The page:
New Perspectives on Nitrogen Cycling in the Temperate and Tropical Americas: Report of the International SCOPE Nitrogen Project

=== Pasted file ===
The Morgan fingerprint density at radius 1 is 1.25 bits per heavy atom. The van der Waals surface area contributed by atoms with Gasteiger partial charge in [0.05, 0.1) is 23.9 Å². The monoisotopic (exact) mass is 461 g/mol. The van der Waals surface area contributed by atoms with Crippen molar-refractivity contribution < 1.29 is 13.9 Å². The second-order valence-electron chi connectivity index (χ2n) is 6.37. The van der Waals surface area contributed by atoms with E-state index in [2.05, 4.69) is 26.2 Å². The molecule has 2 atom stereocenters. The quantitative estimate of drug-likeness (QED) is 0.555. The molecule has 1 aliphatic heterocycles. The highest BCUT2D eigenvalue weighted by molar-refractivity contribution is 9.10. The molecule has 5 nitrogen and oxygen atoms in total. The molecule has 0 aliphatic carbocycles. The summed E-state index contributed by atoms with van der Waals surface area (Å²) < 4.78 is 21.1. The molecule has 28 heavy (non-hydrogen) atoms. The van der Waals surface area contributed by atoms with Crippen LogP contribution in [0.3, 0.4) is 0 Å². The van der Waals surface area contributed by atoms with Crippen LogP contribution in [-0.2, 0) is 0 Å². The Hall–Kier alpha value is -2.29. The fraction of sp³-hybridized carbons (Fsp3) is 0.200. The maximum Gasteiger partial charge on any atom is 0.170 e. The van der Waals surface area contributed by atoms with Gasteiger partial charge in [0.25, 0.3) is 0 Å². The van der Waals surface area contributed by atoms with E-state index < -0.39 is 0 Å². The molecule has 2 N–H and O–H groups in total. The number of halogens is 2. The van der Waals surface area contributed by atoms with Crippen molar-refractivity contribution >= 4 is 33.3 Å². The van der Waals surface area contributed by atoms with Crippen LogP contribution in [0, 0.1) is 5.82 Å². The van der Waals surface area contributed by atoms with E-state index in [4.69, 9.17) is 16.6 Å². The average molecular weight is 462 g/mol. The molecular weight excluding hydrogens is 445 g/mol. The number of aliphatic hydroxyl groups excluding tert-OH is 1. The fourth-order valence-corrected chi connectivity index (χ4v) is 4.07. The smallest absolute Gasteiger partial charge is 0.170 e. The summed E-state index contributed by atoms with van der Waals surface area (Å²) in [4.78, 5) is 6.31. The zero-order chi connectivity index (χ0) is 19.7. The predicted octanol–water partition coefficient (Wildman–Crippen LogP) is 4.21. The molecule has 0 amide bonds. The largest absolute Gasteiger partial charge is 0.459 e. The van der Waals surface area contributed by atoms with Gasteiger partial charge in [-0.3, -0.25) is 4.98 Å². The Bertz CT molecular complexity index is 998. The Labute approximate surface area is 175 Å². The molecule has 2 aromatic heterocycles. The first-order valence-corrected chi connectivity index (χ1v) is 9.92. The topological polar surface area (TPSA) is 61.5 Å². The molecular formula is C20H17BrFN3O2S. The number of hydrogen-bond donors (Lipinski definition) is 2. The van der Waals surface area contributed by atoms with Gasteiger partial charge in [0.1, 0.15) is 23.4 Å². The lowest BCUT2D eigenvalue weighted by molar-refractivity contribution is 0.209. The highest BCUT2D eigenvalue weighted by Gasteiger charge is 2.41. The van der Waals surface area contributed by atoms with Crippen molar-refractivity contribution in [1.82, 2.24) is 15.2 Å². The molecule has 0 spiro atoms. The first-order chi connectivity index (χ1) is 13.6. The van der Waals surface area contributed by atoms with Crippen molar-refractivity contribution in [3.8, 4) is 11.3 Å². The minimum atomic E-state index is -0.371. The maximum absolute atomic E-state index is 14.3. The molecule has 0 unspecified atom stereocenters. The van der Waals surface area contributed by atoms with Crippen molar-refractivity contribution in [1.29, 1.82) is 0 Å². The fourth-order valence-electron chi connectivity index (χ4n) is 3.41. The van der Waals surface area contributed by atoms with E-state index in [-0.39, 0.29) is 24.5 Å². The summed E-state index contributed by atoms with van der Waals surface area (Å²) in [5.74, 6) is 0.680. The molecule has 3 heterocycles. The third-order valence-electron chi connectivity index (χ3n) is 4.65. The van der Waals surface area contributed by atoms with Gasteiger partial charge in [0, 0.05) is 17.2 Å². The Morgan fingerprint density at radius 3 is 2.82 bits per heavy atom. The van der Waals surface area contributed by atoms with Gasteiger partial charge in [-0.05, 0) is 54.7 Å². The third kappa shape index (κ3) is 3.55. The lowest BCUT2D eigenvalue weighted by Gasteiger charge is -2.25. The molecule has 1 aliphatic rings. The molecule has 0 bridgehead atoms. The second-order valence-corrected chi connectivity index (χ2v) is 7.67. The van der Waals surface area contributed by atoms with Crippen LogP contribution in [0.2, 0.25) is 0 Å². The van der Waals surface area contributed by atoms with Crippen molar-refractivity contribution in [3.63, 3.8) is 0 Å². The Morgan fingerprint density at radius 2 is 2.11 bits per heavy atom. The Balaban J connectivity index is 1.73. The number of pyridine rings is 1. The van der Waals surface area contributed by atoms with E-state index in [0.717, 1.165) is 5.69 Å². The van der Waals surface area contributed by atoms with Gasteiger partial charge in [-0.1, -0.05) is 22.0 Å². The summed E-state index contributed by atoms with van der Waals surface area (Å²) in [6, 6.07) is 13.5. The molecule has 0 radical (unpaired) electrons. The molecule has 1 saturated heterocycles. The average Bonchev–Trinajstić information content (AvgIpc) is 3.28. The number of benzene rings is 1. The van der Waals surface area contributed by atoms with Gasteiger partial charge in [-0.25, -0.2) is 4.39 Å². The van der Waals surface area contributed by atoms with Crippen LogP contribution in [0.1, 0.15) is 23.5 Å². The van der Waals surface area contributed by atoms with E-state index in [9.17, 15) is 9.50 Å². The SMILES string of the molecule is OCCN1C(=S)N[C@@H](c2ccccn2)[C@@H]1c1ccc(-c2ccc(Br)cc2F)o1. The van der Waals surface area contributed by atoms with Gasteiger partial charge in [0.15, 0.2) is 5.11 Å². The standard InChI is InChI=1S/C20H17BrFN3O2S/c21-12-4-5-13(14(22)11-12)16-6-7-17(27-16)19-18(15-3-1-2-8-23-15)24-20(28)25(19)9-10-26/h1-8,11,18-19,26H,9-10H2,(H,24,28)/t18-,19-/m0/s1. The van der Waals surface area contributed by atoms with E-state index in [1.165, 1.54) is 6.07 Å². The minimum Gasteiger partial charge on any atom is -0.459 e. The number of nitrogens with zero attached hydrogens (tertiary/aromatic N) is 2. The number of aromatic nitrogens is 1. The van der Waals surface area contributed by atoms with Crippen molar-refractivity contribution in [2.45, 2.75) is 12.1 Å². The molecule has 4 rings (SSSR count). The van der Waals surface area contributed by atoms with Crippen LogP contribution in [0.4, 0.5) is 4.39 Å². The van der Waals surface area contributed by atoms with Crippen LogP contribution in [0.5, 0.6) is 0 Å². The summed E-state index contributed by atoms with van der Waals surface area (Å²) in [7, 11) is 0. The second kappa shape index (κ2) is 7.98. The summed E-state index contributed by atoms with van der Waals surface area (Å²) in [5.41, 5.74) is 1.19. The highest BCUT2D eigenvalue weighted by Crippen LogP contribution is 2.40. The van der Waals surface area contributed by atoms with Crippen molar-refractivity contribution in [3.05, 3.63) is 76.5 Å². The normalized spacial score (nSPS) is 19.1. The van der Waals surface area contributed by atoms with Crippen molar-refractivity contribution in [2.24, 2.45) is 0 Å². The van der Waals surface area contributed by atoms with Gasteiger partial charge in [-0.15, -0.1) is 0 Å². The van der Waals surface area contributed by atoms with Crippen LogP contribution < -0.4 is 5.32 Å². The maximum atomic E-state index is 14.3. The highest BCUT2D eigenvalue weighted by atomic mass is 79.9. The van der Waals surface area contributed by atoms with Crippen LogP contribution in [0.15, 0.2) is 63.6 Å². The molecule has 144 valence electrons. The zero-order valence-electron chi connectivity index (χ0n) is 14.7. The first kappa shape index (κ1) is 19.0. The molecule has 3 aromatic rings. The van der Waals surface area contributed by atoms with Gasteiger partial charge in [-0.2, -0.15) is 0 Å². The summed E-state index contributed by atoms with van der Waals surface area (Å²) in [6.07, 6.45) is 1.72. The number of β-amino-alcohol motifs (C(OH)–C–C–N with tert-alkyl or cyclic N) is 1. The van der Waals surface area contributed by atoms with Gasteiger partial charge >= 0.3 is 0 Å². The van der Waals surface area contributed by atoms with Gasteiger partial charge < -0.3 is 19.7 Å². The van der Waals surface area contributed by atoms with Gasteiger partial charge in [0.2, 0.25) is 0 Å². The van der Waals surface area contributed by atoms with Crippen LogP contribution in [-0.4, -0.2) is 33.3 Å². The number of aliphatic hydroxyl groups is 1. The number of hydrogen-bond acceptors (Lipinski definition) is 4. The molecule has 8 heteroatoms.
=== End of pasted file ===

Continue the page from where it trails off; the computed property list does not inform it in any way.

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Inputs of nitrogen to terrestrial and aquatic ecosystems have increased several-fold over the last one hundred and fifty years, with the steepest increases during the last four decades. The expansion of fertilizer manu- facture and use, the increase in fossil fuel combustion, the intensification of animal husbandry, and widespread cultivation of N2 fixing crops have all contributed to the dramatic increase in N inputs. The increase has been most rapid in Northern Hemisphere (NH) temperate ecosystems, but presently subtropical and tropical regions of Asia are also experiencing an explosive increase in N inputs to terrestrial ecosystems (W. Chameides, pers. comm.; Galloway et al. 1996). Projected increases in N deposition for these trop- ical and subtropical regions, with a high natural background of N inputs, exceed increases projected for temperate and arctic regions (Cleveland et al. submitted; Galloway et al. 1994; Holland & Lamarque 1997a). Compared to biological N fixation, N deposition is becoming a proportionately greater source of N to terrestrial and aquatic ecosystems worldwide (Vitousek et al. 1997). 6 The nitrogen contained in the atmosphere as N , 3. 9 * 10 Tg (Tg = 2 12 10 g), is the largest reservoir of N in the Earth system (Warneck 1988). However, this paper focuses on the nitrogen emissions and deposition that have been transformed from N2 into reactive forms that are biologically avail- able (e. g. Vitousek et al. 1997).